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How microbiomes boost plant health

Why maintaining a sterile growing environment is crucial. Or is it?

Often there is chatter about the level of sterility in a CEA facility, where most growers would swear that they are up to 99% sterile. However, Paul Rutten, an indoor farm microbes specialist, is debunking these 'myths'.

"Whether a vertical farm or a greenhouse where people are packed with hazmat suits and all surrounding buzz around it, there is always a community of microbes present. "Instead of asking, are there microbes present, instead you should check; if my plants are growing, there are microbes there. Plants would not be able to grow without microbes and typically we'd find hundreds or thousands of different species of bacteria, fungi and Oomcytes in any system that we study," says the founder and CEO of Concert Bio.

The startup is developing services and tools that growers need when growing indoors, either greenhouse or vertical farm to harness the plant microbiome taking advantage and getting the most out of these microbes.

Paul Rutten

Microbiomes boost plant health
Just like us, plants rely on their microbiome which allows them to live. There has been a lot of research done on understanding these microbiomes. Start taking advantage of these by adding the right microbes into the soil to prevent diseases, improve yield, and the ability of these plants against drought and so on. However, a lot of that work has not yet touched upon soilless agriculture. However, there is a microbiome in these systems. In many ways, we're going about this very differently as we're often trying to eliminate microbes as much as possible indoors," says Paul.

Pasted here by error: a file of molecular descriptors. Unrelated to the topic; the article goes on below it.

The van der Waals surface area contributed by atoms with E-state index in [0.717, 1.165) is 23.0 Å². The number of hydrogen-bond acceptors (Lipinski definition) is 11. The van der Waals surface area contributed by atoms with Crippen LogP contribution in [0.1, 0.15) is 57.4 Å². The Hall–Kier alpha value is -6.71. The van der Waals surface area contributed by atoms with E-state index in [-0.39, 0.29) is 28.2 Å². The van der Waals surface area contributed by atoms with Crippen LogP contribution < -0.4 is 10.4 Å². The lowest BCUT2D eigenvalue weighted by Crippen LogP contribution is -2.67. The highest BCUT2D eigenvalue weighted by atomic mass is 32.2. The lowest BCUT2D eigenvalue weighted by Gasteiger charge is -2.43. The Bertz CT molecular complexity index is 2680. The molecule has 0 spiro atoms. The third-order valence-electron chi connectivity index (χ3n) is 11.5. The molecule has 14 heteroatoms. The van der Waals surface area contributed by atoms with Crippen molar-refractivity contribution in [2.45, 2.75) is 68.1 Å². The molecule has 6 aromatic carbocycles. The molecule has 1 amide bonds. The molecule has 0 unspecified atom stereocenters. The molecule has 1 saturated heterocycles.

However, as a result of that, the plant expects to have a million microbes around it when it grows, given the many years back in traditional agriculture, suddenly finding itself in an environment that is very microbes-deprived.

Breaking the offering into three parts, the first Concert Bio is offering is the monitoring of microbiomes. "You can't improve what you can't measure. With our services, we help growers understand what's going on with their microbiome, to adopt potential changes if required." This data will then be used to develop microbial products, which is the second service that Concert Bio can provide. Designed for soilless agriculture and the unique needs and challenges that plants face in a system where many things have already been optimized. "Microbes can help boost plants in perfectly controlled systems like CEA."

Through DNA sequencing, all microbes in an indoor environment are analyzed, such as pathogens, beneficials, bacteria, fungi, Oomycetes, and a whole other bunch. "Everything comes out of this analysis providing a lot more information about what's going on in the systems." Then the low-hanging fruit of this, as Paul puts it, is pathogen detection, which means all plant and human pathogens detected, which are not just the usual suspects "as normally you'd not even check for these."

The final and most important part of the DNA sequencing process is understanding the ecosystem and getting a concrete idea of how the community is doing as a whole, "rather than just one individual pathogen and measure its diversity."

However, according to Paul, a side note is that this process will provide a humongous amount of data which might cause an information overload, however, Concert Bio has seen this hurdle and built a dashboard for this process. The dashboard tells growers what the information gathered is telling them. One of the key questions that are often asked is, "How healthy is my microbiome and is it good, or bad?" Indicating the diversity of microbiomes present, the dashboard will present how variety of microbiomes there are in the system. "Diversity in soil plant-microbe interactions has been repeatedly shown to be quite a good indicator of the health of the system."